In Minnesota, people of Color (those who identify as a race other than White alone, and/or those who are Hispanic) make up 20% of the total population. Non-Hispanic White Minnesotans represent the remaining 80% of the statewide population.
All race groups have grown recently in MN, but between 2010 and 2017, the state has added five times as many People of Color as non-Hispanic White residents. Populations of Color are distributed unevenly across the state, and are more likely to live in metro areas than rural areas.
Between 2010 and 2017, the fastest growing racial group in Minnesota was the Black population, which grew by 29%, adding more than 80,000 people. Second fastest was the Asian population, which also grew by 29%, adding 64,000 people, followed by the Hispanic population, which grew by 20%, adding 50,000 people. (Black and Asian race groups are that race "alone" and non-Hispanic).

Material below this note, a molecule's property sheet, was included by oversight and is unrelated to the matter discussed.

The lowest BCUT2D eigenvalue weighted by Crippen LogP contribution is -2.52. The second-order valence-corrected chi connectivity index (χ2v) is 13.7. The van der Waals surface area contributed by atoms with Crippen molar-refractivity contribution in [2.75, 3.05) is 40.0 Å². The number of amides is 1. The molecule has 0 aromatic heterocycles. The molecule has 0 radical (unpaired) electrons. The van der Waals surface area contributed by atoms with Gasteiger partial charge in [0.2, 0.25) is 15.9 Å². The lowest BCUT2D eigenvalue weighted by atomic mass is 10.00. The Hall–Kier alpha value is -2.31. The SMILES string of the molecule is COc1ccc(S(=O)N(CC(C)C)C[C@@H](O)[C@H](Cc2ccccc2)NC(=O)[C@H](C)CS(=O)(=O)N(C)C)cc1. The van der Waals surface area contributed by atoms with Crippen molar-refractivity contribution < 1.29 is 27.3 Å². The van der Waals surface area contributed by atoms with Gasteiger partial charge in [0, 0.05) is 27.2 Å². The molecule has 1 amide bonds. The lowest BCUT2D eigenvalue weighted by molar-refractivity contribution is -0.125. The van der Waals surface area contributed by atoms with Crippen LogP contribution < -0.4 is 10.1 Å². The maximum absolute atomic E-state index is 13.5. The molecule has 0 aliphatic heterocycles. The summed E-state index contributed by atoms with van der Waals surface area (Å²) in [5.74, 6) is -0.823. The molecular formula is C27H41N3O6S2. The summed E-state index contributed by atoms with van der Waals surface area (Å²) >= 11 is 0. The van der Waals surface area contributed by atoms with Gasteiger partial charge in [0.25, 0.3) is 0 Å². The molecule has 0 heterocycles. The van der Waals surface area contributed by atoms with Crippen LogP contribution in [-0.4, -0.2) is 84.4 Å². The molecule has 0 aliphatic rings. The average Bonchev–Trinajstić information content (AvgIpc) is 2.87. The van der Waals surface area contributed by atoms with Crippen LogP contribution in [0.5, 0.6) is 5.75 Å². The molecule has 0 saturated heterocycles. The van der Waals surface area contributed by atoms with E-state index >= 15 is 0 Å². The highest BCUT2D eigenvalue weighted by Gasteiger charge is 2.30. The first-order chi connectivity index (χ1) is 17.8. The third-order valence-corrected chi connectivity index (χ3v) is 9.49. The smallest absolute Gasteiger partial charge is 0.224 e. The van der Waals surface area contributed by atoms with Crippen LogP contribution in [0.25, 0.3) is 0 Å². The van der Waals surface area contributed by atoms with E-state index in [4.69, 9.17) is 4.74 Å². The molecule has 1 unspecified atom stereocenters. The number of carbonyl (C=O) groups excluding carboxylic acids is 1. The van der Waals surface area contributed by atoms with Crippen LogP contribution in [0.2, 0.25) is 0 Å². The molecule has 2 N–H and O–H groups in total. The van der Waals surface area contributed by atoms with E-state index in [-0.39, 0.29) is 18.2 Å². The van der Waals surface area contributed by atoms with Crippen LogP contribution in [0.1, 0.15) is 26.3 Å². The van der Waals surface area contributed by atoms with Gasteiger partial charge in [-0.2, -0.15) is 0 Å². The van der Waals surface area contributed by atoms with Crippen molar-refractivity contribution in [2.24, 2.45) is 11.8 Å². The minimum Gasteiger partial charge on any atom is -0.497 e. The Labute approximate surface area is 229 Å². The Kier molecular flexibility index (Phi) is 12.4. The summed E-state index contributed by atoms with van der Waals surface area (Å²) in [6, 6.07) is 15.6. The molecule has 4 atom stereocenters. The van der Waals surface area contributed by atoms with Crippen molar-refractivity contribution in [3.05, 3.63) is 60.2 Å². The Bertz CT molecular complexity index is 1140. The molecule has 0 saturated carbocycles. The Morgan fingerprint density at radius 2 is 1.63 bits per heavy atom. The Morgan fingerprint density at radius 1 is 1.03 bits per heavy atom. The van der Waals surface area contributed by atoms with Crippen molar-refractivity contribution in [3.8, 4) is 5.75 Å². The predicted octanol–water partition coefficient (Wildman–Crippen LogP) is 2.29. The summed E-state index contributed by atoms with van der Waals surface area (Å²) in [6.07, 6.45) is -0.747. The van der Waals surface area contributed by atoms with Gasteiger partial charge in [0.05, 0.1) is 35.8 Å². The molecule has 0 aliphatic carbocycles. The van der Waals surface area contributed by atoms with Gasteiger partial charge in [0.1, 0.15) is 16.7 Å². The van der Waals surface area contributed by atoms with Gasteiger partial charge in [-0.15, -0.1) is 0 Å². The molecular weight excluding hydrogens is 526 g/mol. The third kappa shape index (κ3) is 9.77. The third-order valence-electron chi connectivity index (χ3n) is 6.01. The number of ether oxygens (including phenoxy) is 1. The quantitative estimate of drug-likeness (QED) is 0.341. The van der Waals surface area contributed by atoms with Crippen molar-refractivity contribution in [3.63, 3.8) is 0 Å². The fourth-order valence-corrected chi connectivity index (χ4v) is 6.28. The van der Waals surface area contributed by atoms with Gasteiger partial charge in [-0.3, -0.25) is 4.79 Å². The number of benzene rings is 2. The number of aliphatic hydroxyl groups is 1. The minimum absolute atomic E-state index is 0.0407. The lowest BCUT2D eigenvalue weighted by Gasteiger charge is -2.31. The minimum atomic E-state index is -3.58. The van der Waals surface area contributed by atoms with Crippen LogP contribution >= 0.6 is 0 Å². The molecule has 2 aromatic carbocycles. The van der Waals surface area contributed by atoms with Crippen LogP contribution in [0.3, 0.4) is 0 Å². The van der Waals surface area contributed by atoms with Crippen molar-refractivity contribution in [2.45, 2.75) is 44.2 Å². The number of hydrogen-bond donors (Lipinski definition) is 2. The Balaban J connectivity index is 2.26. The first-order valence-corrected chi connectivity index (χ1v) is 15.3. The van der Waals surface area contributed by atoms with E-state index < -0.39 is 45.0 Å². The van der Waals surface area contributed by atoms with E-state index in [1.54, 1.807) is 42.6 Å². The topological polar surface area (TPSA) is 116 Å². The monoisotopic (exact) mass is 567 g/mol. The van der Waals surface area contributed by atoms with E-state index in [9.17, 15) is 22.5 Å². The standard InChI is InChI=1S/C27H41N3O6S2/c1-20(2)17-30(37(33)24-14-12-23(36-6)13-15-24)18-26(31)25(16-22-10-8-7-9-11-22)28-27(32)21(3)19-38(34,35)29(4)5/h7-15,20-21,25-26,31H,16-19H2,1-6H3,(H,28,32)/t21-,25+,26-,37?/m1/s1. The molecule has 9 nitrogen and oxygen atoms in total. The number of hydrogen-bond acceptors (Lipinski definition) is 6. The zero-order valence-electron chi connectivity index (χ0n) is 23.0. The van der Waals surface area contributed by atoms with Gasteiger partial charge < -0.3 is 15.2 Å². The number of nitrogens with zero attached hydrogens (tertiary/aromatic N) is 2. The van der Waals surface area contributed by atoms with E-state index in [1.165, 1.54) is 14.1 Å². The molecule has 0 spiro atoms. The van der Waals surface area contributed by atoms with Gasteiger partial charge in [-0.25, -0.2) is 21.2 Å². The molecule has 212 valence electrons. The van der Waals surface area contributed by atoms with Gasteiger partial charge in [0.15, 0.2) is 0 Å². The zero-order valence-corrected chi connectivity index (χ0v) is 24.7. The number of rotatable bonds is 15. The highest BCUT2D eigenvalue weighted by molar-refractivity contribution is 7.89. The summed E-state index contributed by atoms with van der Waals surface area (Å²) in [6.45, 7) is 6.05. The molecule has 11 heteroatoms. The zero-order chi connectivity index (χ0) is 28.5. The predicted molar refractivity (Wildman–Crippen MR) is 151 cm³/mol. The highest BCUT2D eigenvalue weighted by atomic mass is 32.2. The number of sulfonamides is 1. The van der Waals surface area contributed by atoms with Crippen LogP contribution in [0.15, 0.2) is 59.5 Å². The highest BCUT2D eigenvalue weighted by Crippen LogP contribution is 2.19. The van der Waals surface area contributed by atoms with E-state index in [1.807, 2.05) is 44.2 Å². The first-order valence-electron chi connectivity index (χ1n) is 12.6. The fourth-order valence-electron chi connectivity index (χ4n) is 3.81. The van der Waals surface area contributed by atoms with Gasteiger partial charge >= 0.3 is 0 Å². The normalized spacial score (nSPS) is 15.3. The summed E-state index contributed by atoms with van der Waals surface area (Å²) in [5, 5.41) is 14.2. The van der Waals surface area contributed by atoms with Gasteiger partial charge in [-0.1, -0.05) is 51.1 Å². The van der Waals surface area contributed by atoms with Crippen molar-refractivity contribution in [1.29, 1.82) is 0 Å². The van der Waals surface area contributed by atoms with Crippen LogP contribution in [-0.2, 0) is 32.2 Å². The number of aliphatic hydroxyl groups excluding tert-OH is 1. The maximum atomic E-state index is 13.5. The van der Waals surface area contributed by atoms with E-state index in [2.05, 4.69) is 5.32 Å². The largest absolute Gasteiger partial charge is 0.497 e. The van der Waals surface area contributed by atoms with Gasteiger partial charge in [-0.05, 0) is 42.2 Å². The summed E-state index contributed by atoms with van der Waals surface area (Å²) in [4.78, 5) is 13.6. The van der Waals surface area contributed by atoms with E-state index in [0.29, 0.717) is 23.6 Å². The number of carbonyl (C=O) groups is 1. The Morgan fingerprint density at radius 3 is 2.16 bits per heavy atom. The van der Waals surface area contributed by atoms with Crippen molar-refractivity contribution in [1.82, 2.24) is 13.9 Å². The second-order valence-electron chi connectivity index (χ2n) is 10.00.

(All data from 2017 Population Estimates, U.S. Census Bureau).
Note: Users needing race/ethnicity data are cautioned that the file below contains estimates for each race group that include individuals who are that race alone plus that race in combination with one or more other race(s). Therefore, adding the five race groups will result in a sum of more than the total population for any county or the state because multiracial individuals appear in more than one column (unlike the file immediately above). However, for any one race group, this file will give the most inclusive estimate by race. This is particularly helpful for the American Indian population, which contains many multiracial persons.
Notes: Users are encouraged to use the Download to CSV option to more readily view all the data in these large tables. Although American Community Survey data about age, race and ethnicity are also available for counties, the Census Bureau Population Estimates above are preferred for county-level estimates. City-level estimates by age, race and ethnicity are not available from the Census Bureau's Population Estimates Program, which is why American Community Survey data are provided here. However, users wishing to directly compare cities to counties should use the American Community Survey data for both estimates.